Of course, the Paris in Playime has never really existed. Built almost entirely on studio lots at great expense, the Paris we see here is a projection, Tati's imagination of the worst possible outcome of modernization in which all remnants of the old--the fully human--have been wiped away in the pursuit of cleanliness, order, and convenience. For Tati, this meant the erasure of all that was wonderful about humanity, and he literalizes this in the film by filling the distant background of his shots with cardboard stand-ins for people that don't do anything except take up space.
Like M. Hulot's Holiday and Mon Oncle, Playtime has no real plot to speak of. Tati simply follows his hero, Monsieur Hulot--always recongizable in the crowd with his pleasantly goofy stride and signature raincoat, hat, umbrella, and argyle socks--over the course of a day in Paris. He is ostensibly there to make an appointment in an office building, but it never comes about because of a series of misadventures and accidents. He ends up running into some old friends, and eventually winds up in a polished high-class restaurant that is the epitome of posh blandness.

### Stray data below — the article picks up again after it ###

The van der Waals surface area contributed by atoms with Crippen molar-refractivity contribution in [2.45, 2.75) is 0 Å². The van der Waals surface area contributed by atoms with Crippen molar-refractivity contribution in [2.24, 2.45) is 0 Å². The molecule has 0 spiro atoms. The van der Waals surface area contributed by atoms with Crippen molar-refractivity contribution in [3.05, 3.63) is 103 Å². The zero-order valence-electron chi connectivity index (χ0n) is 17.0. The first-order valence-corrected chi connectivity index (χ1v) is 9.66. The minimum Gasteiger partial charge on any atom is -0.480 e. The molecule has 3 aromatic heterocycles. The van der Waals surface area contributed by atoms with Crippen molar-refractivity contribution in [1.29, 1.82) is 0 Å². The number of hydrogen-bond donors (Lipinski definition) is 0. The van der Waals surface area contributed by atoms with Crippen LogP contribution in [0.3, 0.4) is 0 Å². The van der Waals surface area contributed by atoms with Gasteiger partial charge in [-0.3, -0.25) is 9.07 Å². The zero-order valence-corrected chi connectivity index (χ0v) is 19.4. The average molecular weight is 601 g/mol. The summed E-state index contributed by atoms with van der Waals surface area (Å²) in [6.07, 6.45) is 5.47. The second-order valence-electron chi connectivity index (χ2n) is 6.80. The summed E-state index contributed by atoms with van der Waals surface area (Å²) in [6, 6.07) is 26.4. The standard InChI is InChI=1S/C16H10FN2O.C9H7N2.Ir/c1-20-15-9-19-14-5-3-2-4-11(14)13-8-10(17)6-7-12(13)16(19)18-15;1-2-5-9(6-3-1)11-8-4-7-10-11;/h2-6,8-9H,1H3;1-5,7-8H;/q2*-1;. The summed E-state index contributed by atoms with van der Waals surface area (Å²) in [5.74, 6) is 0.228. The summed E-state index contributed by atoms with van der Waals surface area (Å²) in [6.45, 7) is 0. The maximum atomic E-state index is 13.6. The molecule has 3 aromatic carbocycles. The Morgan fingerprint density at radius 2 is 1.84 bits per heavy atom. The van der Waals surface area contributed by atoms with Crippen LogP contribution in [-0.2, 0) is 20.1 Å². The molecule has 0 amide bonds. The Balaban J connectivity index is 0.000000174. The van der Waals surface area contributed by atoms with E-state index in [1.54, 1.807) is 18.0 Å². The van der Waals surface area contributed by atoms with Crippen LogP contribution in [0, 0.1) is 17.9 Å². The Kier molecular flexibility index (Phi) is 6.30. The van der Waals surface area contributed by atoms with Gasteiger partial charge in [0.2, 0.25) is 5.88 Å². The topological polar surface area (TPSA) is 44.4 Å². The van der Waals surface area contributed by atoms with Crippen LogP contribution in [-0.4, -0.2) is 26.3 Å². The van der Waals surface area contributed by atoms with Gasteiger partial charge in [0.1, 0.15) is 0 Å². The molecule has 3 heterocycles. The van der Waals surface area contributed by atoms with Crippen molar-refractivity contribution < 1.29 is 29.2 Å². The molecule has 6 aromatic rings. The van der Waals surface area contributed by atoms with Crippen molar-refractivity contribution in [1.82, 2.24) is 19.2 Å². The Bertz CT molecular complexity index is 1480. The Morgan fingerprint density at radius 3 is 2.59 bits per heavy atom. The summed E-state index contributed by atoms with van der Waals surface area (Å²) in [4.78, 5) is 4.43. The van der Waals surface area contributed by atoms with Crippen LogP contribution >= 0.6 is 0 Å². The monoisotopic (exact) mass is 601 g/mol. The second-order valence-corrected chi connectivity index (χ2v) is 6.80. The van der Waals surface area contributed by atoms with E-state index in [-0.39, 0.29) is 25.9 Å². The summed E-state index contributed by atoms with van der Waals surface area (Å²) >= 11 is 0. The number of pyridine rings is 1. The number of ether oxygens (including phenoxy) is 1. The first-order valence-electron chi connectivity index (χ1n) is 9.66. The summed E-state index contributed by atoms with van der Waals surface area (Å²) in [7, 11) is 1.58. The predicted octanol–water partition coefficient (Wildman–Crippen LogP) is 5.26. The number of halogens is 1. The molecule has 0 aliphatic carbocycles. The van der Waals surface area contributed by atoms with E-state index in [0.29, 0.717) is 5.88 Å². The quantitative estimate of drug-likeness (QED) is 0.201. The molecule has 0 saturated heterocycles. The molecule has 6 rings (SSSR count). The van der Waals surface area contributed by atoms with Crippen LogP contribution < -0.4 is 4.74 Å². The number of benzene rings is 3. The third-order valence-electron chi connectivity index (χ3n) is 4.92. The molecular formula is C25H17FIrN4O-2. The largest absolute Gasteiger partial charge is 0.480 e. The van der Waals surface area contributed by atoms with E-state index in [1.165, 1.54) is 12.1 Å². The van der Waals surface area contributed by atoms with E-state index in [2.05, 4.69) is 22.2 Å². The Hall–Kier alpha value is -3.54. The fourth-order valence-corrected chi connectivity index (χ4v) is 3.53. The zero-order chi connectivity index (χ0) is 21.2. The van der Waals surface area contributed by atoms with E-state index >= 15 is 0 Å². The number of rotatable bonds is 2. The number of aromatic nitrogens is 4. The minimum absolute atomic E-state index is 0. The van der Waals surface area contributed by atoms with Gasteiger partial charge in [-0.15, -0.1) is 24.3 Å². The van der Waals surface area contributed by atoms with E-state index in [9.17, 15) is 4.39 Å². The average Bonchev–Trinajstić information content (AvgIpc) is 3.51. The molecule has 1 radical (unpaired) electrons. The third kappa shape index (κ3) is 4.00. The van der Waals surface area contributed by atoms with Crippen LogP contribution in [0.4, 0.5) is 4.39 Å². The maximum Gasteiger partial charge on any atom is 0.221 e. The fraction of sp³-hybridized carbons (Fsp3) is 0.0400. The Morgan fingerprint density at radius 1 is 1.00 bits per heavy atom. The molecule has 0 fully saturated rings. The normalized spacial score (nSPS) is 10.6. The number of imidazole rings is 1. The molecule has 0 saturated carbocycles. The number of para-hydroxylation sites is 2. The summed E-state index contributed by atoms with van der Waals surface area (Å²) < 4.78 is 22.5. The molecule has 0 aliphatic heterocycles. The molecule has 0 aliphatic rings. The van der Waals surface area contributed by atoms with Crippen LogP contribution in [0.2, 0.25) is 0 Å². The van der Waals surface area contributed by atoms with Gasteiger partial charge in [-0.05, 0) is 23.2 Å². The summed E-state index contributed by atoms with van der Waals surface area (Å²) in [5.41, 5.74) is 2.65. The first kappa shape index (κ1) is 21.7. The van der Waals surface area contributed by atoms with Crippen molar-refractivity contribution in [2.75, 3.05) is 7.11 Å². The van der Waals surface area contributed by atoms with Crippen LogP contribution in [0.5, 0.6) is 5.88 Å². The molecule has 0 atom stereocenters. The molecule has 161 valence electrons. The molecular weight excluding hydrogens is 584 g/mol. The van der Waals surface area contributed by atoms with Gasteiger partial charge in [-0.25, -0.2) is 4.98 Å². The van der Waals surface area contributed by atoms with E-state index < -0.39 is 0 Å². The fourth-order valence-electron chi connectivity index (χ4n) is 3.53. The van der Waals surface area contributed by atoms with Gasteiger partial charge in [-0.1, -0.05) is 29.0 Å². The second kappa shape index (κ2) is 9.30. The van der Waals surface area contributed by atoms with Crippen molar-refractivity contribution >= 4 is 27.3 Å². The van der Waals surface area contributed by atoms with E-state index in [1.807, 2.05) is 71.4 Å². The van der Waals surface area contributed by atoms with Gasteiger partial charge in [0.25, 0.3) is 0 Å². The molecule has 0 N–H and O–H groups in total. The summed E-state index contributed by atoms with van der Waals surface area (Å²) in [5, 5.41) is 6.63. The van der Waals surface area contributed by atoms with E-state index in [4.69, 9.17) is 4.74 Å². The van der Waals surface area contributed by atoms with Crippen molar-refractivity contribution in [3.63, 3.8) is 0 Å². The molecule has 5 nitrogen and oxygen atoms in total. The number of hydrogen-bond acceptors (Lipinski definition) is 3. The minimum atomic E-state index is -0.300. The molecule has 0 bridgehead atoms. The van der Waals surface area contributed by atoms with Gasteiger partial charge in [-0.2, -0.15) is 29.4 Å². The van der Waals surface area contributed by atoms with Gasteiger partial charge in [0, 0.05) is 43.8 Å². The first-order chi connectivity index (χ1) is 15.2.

In Playtime, we can see Tati's signature visual style reach the apotheosis of its subtle creativity. Few directors have ever reached the venerable auteur status with so few films to their credit (Tati only directly six features in his lifetime), yet few directors have been so unique and consistent in their cinematic vision as Tati. Playtime is composed almost entirely of static long and medium shots--there is not a single close-up to be found, and when the camera moves, it is usually a short dolly. Tati doesn't draw attention to any one thing in the frame because there is always more than one thing going on (this is why his films demand multiple viewings).